Mr. DePew signed a 22-page document in which he confessed to repeatedly stabbing Theresa Jones, her 7-year-old daughter, Aubrey, and Ms. Jones' sister, Elizabeth Burton, in Oxford and then setting their bodies on fire to cover up the evidence.

        Records show Mr. Holcomb told the trial judge he did not care if Mr. DePew was treated fairly. The prosecution also told the jury about a knife fight and a prior crime that were not in evidence.

        Although the high court upheld Mr. DePew's death sentence, it warned prosecutors in all Ohio counties not to say similar things.

        Twelve years later, in April, Chief U.S. District Judge Walter Rice ordered a new trial for Mr. DePew. In Judge Rice's opinion, Mr. Holcomb's comments “removed the scales of justice from the courtroom entirely.”

        The state is challenging Judge Rice's decision in the U.S. Court of Appeals for the 6th Circuit.

        As their death sentences proceed through the appeals process, no one knows for sure how federal judges will react to similar statements made by Hamilton County prosecutors.

        Of the 14 cases the Ohio Supreme Court has criticized, 13 await decisions from federal district court. Many are still in preliminary stages and could take years to complete.
       

“Imagine the terror”
        Justices found a wide variety of errors in Hamilton County death sentences. Supreme Court records, which almost never identify prosecutors by name, show they frequently encouraged jurors to imagine what the victims were thinking as they were being killed.

        One example is the case of Mr. Combs, who was sentenced to die for the 1987 shooting deaths of Peggy Schoonover and her mother Joan Schoonover in a Queensgate parking lot.

        “Can you imagine the terror of that? A gun right to your head,” a prosecutor said. “Was (Peggy Schoonover) thinking of little Joey, "Who's going to take care of him? Who's going to raise my little boy?'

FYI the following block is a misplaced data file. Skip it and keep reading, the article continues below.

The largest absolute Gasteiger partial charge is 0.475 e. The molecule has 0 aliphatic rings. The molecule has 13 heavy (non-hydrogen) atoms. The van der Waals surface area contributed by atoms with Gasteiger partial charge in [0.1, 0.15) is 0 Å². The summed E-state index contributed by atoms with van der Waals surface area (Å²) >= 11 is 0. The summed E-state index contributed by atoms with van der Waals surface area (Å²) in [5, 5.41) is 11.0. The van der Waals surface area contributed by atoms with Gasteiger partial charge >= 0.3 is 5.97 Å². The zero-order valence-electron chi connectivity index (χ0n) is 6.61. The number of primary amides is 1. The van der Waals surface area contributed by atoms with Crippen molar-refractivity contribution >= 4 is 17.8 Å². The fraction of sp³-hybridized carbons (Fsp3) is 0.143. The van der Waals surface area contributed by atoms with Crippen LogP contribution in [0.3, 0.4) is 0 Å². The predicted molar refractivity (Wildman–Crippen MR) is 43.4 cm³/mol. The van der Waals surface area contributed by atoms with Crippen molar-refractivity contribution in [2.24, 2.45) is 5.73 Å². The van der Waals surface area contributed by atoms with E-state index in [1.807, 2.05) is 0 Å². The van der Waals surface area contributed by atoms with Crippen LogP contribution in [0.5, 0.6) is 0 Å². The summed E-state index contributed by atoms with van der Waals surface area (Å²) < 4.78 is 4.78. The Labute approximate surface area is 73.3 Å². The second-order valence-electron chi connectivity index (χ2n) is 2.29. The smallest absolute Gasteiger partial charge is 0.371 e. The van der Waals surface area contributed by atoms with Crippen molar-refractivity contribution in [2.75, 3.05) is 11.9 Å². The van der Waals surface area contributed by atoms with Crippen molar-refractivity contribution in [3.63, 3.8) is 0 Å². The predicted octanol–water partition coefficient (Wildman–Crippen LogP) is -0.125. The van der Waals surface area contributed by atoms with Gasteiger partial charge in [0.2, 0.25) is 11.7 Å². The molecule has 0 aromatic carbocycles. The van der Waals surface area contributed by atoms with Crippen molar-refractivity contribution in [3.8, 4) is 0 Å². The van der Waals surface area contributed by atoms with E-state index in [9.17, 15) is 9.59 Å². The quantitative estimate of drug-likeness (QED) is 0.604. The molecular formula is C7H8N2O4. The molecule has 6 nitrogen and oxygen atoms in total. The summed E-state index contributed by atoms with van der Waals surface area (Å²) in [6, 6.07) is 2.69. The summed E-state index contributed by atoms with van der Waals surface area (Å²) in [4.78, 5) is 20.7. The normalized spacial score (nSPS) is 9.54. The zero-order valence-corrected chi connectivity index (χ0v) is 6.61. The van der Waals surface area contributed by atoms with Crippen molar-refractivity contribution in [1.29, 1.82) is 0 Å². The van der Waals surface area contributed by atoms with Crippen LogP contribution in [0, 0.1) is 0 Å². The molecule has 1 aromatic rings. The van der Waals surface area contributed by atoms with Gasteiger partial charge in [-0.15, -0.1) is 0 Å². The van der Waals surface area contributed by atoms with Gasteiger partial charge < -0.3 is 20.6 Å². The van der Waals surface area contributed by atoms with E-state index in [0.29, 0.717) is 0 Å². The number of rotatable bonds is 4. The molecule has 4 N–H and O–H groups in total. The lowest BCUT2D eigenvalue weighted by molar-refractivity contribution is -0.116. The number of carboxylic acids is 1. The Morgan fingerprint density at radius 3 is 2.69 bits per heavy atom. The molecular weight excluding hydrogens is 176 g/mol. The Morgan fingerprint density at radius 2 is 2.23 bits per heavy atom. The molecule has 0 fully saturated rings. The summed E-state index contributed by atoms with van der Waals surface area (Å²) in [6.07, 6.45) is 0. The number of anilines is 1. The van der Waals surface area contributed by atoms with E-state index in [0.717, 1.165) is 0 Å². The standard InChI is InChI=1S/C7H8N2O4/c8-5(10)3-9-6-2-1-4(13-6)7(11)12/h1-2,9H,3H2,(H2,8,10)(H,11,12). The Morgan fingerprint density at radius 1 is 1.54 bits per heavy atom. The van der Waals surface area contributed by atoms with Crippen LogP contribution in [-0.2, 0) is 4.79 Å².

“And then comes the pull of the trigger and she's gone.”

        Justices said such arguments are improper because a victim's thoughts are not in evidence. In other cases, justices said prosecutors unfairly criticized defense lawyers and their defendants.

        A Hamilton County jury sentenced Gerald L. Clemons to die for a 1995 shooting spree that killed three employees of a Cincinnati trucking company. The prosecution labeled Mr. Clemons a “liar” and described the defense lawyers as “just doing their job.”

        In the case of James Ethan Mills, one prosecutor repeated a line that actor George C. Scott uttered in the movie, Patton. Mr. Mills was convicted of shooting teller Marsha Burger in the head during a 1988 bank robbery.

        “When you put your hand into a pile of goo that just a few moments ago was your best friend's face, you will know what to do,” the prosecutor told jurors.
       

Defense silent
        If the prosecutors' comments troubled justices, they often did not appear to disturb defense lawyers.

        The Supreme Court opinions reveal defense attorneys rarely objected when prosecutors argued out of bounds.

        Defense attorneys offered different explanations for the silence.

        Inexperienced defense lawyers often fail to recognize illegal arguments, says Gregory Meyers, chief death penalty lawyer with the Ohio Public Defender Commission.

        But that's not always the case, says Elizabeth Agar, a Cincinnati lawyer who has argued death penalty cases since 1980. She notes that prosecutors make most of their improper statements in fast-paced closing arguments.

        “A defense attorney is reluctant to interrupt a closing argument because it irritates the jury and it draws more attention to what was just said,” Ms. Agar says.

        Prosecutors, nonetheless, “should darn well know these are illegal arguments,” Mr. Meyers said. He accuses prosecutors of “cheating" in death penalty cases.
       

Consistent support
       

        Although the Supreme Court has written at least four lengthy opinions since 1988 telling prosecutors to stop the misconduct, the record shows justices are more than willing to forgive these mistakes and uphold death sentences.

        The high court has reversed one case for prosecutor error in the past 12 years. In 1993, the Supreme Court ordered a new Cuyahoga County trial for Thomas Michael “Mike” Keenan, who was sentenced to die for stabbing Anthony Klann to death.